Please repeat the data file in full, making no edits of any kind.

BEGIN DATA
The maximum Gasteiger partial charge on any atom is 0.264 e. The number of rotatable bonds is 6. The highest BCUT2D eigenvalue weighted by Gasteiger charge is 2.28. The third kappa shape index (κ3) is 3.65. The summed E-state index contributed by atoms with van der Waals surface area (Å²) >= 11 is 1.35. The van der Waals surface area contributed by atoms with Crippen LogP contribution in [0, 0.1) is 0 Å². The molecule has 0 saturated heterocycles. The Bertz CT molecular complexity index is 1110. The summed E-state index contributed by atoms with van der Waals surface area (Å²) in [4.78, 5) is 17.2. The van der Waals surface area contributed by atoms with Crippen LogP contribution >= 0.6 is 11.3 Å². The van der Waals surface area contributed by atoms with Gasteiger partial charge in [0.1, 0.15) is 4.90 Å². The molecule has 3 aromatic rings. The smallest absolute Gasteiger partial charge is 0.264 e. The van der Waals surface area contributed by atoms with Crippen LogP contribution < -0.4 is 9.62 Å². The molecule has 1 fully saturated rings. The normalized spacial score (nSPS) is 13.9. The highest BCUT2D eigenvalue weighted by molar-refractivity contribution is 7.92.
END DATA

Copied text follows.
The maximum Gasteiger partial charge on any atom is 0.264 e. The number of rotatable bonds is 6. The highest BCUT2D eigenvalue weighted by Gasteiger charge is 2.28. The third kappa shape index (κ3) is 3.65. The summed E-state index contributed by atoms with van der Waals surface area (Å²) >= 11 is 1.35. The van der Waals surface area contributed by atoms with Crippen LogP contribution in [0, 0.1) is 0 Å². The molecule has 0 saturated heterocycles. The Bertz CT molecular complexity index is 1110. The summed E-state index contributed by atoms with van der Waals surface area (Å²) in [4.78, 5) is 17.2. The van der Waals surface area contributed by atoms with Crippen LogP contribution >= 0.6 is 11.3 Å². The van der Waals surface area contributed by atoms with Gasteiger partial charge in [0.1, 0.15) is 4.90 Å². The molecule has 3 aromatic rings. The smallest absolute Gasteiger partial charge is 0.264 e. The van der Waals surface area contributed by atoms with Crippen LogP contribution < -0.4 is 9.62 Å². The molecule has 1 fully saturated rings. The normalized spacial score (nSPS) is 13.9. The highest BCUT2D eigenvalue weighted by molar-refractivity contribution is 7.92.